On the way home from a Christmas shopping trip to New York City on Thursday, I had the opportunity to visit Newtown, Connecticut with my two college friends.
We debated whether stopping in Newtown just six days after the horrible tragedy that struck Sandy Hook elementary school was appropriate, but in retrospect I’m glad we did.
I had spent the past week watching the continuous news coverage, talking about the tragic event with friends and family and hearing countless heart-wrenching stories in the media.
Thursday afternoon, the white sign presenting the words, “Sandy Hook School, Visitors Welcome”, and the Sandy Hook fire department, where survivors assembled seeking safety last Friday, transformed from icons that had become so
familiar to me in news reports, to stark realities.
I had found it nearly impossible to comprehend how something so terrible could happen to such innocent people, or what motives or condition could cause someone to execute such horrifying actions.
The thought of how those who were directly affected by last Friday’s tragedy
must feel was unfathomable. Especially when taking into consideration the utterly sickening feeling I experienced just by hearing about it.
What I experienced on Thursday, however, was a more comforting feeling. I witnessed an overwhelming outpouring of support that was evident throughout the entire town. Flowers and stuffed animals of all varieties coated the sidewalks as the distinct smell of burning candles filled the air.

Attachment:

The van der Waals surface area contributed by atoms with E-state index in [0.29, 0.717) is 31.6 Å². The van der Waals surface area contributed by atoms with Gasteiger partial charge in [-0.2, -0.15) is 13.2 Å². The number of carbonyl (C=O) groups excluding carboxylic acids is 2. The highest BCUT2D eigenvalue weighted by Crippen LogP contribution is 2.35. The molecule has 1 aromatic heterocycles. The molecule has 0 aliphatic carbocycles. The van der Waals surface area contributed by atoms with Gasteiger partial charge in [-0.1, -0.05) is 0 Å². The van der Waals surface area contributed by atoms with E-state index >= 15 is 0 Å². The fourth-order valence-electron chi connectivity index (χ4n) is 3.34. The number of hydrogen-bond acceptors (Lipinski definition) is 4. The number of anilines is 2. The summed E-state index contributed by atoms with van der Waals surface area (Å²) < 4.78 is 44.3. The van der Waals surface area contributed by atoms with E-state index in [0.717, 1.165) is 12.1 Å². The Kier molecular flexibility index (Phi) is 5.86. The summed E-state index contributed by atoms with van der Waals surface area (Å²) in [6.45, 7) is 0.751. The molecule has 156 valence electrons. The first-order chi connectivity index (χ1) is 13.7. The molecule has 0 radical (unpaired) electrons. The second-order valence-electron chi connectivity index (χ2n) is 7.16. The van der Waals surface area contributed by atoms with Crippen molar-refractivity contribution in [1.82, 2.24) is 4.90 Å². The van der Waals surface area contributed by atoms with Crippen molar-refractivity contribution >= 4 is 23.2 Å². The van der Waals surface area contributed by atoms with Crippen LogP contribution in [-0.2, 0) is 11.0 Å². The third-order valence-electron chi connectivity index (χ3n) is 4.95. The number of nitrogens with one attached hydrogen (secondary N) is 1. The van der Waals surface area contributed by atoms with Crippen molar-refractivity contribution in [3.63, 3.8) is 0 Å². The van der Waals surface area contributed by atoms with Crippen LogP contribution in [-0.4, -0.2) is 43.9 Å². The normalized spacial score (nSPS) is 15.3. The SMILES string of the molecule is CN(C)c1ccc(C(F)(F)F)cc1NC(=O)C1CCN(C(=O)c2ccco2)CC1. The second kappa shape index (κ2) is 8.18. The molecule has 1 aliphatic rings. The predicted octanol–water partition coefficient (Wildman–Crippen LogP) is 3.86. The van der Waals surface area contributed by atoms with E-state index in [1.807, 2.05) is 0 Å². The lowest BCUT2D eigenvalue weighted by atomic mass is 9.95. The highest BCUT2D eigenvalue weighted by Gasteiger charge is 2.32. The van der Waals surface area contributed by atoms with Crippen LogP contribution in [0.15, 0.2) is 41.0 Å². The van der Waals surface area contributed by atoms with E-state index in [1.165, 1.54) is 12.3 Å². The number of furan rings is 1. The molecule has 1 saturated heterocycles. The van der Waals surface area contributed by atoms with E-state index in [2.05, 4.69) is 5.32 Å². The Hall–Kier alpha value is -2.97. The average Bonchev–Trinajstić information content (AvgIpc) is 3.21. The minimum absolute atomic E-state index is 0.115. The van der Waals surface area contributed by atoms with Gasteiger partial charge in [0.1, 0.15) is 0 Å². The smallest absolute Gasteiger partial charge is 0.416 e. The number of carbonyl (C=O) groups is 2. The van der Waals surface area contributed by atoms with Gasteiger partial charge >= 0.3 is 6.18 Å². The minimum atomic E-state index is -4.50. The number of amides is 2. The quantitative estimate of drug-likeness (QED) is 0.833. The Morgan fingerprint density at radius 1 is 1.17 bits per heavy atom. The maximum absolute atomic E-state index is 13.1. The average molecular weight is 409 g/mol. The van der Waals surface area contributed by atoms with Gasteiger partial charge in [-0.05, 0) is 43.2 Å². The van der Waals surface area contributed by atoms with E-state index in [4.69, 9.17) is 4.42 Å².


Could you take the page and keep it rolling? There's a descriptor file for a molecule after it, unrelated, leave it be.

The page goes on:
Although scores of people strolled about the center of town and the streets surrounding Sandy Hook elementary, an eerie silence inhabited the entire area. The hazy gray sky reflected the mournful atmosphere.
But as many people shared hugs and shed tears, it was clear that no one in Newtown was alone. Tokens of condolence from towns all across the country, even from countries all across the world, comprised memorials extending for nearly a mile.
In front of one main street storefront, six large teddy bears accompanied by 20 smaller-sized ones were aligned to symbolize the six faculty members and 20 students whose lives were taken. A string of paper-crafted angels hung from two large pine trees in the center of town. Posters lay atop piles of commemorative items, relaying messages of inspiration and support.
Further down the road, leading up to the driveway of Sandy Hook Elementary were 26 Christmas trees, one for each victim. Each was decorated with an eclectic array of ornaments, victims’ names, drawings, prayers, stuffed toys and balloons. Each was topped with an angel.
What I experienced Thursday was a feeling much warmer than the sharp December chill that filled the air that day. I came to a realization, as cliché as it may sound, that although something utterly sickening had happened, there is still so much good left in this world.
In the brief period I visited Newtown, I saw more than a hundred strangers come together to mourn with an entire town of people they had never even met. They posted signs boasting the words, “Faith”, “Love” and “Hope”.
Tragedies such as this one are unlike others in the sense that there is little people can do to actually fix what happened. What they can do, however, is offer support. My short visit undoubtedly confirmed that is exactly what is being done.
On Wednesday night, contestants on the competitive singing show, “The X Factor”, paid tribute to Sandy Hook Elementary School by performing Michael Jackson’s hit ballad, “You Are Not Alone”.
The unbelievable support I witnessed in Newtown on Thursday only further supported the exact message that Jackson’s song conveys.